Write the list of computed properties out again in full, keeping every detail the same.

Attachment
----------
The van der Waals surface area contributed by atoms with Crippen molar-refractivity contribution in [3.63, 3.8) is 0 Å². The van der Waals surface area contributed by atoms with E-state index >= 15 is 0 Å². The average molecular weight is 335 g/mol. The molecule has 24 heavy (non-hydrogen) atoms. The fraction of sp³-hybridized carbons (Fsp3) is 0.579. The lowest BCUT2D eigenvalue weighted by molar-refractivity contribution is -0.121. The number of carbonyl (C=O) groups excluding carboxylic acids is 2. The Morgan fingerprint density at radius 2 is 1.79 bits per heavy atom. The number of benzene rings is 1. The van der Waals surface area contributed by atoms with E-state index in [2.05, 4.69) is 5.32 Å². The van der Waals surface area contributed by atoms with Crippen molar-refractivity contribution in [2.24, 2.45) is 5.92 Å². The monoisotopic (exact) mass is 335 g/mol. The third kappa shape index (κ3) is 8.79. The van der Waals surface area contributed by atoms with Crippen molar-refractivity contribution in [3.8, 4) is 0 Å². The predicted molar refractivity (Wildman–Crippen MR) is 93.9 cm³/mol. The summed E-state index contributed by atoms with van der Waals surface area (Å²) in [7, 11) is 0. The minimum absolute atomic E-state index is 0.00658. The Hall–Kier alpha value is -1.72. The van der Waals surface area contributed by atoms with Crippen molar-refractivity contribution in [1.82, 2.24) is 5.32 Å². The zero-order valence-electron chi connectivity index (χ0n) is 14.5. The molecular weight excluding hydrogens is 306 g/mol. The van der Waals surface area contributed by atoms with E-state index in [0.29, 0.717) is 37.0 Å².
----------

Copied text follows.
The van der Waals surface area contributed by atoms with Crippen molar-refractivity contribution in [3.63, 3.8) is 0 Å². The van der Waals surface area contributed by atoms with E-state index >= 15 is 0 Å². The average molecular weight is 335 g/mol. The molecule has 24 heavy (non-hydrogen) atoms. The fraction of sp³-hybridized carbons (Fsp3) is 0.579. The lowest BCUT2D eigenvalue weighted by molar-refractivity contribution is -0.121. The number of carbonyl (C=O) groups excluding carboxylic acids is 2. The Morgan fingerprint density at radius 2 is 1.79 bits per heavy atom. The number of benzene rings is 1. The van der Waals surface area contributed by atoms with E-state index in [2.05, 4.69) is 5.32 Å². The van der Waals surface area contributed by atoms with Crippen molar-refractivity contribution in [2.24, 2.45) is 5.92 Å². The monoisotopic (exact) mass is 335 g/mol. The third kappa shape index (κ3) is 8.79. The van der Waals surface area contributed by atoms with Crippen molar-refractivity contribution in [3.8, 4) is 0 Å². The predicted molar refractivity (Wildman–Crippen MR) is 93.9 cm³/mol. The summed E-state index contributed by atoms with van der Waals surface area (Å²) in [7, 11) is 0. The minimum absolute atomic E-state index is 0.00658. The Hall–Kier alpha value is -1.72. The van der Waals surface area contributed by atoms with Crippen molar-refractivity contribution in [1.82, 2.24) is 5.32 Å². The zero-order valence-electron chi connectivity index (χ0n) is 14.5. The molecular weight excluding hydrogens is 306 g/mol. The van der Waals surface area contributed by atoms with E-state index in [0.29, 0.717) is 37.0 Å².